Biological control consists of using living organisms or their components (pheromones, toxins, elicitors, extracellular enzymes, etc.) to suppress or, failing that, control populations of harmful organisms. In agricultural production systems, pathogenic species multiply, sometimes without limit when they no longer encounter their natural enemies present in the environment. It is the theory of ecological weakening that appears as soils become biologically tired.
The law of nature provides that every living organism, from the smallest to the largest, will at some point find itself the target of one or more predators to maintain a correct, diverse and autonomous functioning equilibrium. This is what happens, for example, in forest soils where pathogens are naturally regulated without human intervention on this ecosystem. Unfortunately, this ideal conservation scheme for natural predators is difficult to reproduce on a farm where humans must interfere with the environment to produce and feed human populations.
Biological control therefore makes it possible to use the enemies of harmful species to regulate the population. If pathogens are not accompanied by their natural predators, they can adapt to their new environment and colonize it very aggressively. The worst examples are that of the vine phylloxera that arrived from North America in 1861 and the Colorado beetle that arrived from Canada at the end of the 19th century. The protection that can be provided by the use of a biological control agent is the result of careful research into the existing balance of power between predators and parasite. Knowing the modes of action requires understanding the interactions between the different living organisms present in a natural environment. The most common modes of action are competition for food, oxygen, and space. It is recommended for each farmer to improve his means of control through conservation.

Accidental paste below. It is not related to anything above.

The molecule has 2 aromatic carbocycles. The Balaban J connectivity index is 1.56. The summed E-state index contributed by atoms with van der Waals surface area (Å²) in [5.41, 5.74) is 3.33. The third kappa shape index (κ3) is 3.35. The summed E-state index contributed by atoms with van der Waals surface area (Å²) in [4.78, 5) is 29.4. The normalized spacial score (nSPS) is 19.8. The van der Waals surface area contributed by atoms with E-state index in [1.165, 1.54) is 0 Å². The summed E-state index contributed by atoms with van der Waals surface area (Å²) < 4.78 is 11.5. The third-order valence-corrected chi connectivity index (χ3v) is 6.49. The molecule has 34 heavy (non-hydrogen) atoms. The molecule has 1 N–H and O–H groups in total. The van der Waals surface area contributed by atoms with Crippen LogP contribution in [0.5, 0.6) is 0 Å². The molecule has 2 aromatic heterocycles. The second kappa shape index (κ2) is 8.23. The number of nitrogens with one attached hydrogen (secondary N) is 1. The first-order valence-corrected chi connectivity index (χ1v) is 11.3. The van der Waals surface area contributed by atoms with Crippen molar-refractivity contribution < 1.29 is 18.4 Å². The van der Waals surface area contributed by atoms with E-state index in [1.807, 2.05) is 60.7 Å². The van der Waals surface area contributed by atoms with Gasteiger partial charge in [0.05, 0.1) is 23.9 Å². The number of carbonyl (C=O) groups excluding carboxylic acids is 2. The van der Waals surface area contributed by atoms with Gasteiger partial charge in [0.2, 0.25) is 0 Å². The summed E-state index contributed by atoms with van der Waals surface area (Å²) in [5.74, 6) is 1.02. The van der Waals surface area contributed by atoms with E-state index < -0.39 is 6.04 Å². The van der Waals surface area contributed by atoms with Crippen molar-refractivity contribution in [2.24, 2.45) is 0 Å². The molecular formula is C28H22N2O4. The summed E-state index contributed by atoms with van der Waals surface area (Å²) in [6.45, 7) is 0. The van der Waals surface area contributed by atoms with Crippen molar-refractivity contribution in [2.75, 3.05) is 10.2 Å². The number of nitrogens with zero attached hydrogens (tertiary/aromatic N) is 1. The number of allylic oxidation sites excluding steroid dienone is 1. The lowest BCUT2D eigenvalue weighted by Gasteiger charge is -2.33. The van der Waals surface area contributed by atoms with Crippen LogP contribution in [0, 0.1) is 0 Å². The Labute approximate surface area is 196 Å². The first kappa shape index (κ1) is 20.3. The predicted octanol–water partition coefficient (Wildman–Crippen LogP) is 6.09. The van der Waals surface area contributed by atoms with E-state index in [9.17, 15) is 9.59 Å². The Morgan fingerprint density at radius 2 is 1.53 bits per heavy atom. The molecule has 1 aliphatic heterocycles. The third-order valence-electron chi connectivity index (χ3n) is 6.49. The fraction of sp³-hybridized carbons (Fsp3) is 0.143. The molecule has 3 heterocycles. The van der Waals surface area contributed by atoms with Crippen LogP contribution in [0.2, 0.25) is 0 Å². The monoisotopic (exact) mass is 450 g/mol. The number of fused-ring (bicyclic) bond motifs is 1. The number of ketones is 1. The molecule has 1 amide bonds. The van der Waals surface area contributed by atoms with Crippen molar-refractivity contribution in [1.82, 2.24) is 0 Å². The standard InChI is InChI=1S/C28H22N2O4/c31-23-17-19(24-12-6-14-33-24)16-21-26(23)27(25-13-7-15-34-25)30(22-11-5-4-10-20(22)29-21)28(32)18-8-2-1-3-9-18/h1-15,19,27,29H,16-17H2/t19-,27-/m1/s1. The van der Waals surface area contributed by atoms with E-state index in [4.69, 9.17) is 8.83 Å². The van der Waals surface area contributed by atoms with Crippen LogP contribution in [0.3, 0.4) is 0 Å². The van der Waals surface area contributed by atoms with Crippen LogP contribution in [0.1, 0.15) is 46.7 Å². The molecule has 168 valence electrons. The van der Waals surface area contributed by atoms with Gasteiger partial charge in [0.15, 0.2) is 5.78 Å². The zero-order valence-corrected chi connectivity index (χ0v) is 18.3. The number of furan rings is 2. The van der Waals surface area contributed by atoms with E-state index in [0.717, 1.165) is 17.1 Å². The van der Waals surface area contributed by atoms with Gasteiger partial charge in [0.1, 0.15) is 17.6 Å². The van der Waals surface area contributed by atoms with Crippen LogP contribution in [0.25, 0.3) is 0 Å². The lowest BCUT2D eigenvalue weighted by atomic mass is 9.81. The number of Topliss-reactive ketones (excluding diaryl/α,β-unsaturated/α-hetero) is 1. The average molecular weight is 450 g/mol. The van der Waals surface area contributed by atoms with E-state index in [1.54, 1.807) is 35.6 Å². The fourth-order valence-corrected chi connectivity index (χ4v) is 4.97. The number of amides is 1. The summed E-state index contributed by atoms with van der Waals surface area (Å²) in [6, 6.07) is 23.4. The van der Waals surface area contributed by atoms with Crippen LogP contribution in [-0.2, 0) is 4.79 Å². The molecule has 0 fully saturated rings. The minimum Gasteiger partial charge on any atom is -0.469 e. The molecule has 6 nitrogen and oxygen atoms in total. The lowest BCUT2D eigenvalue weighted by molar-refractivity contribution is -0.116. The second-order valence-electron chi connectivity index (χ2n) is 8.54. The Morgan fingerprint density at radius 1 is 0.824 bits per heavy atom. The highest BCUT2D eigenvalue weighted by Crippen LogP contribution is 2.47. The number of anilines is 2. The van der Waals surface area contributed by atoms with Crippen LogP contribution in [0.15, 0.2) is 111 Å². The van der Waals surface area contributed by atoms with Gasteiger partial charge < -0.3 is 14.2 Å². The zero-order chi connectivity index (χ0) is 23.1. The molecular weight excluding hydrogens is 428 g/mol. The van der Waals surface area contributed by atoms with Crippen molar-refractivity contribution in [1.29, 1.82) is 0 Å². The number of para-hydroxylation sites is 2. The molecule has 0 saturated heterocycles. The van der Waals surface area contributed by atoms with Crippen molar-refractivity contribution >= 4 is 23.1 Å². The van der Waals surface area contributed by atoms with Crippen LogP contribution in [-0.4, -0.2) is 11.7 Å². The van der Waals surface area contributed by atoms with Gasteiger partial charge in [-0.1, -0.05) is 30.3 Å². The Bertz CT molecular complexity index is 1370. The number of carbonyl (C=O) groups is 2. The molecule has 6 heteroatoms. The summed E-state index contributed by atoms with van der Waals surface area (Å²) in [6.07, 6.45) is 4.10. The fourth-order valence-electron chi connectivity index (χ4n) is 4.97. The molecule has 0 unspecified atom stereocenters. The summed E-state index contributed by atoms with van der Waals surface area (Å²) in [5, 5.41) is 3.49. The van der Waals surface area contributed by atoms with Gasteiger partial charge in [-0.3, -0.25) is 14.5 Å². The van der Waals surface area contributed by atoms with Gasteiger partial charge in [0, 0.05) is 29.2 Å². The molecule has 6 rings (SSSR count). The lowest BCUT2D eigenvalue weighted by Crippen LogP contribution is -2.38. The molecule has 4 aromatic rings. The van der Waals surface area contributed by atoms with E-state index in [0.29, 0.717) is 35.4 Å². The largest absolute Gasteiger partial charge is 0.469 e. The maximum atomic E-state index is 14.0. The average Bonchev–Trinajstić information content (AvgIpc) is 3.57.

These are all methods that increase the populations of beneficial organisms, by modifying the environment or agricultural practices. This is for example the case with the establishment of hedges, relay plants sheltering biological control agents or the application of practices related to soil conservation. We strongly recommend soil conservation practices to control plant diseases because almost all pathogenic fungi present on plants come primarily from the soil. Conserving your soil through good practices helps it to develop beneficial fungi in competition with pathogens for the occupation of space in the soil.
It is then a question of breaking this cycle by favoring the appearance of beneficial fungi in the soil to the detriment of pathogens, vectors of many diseases such as foot rot, fusarium or sclerotinia.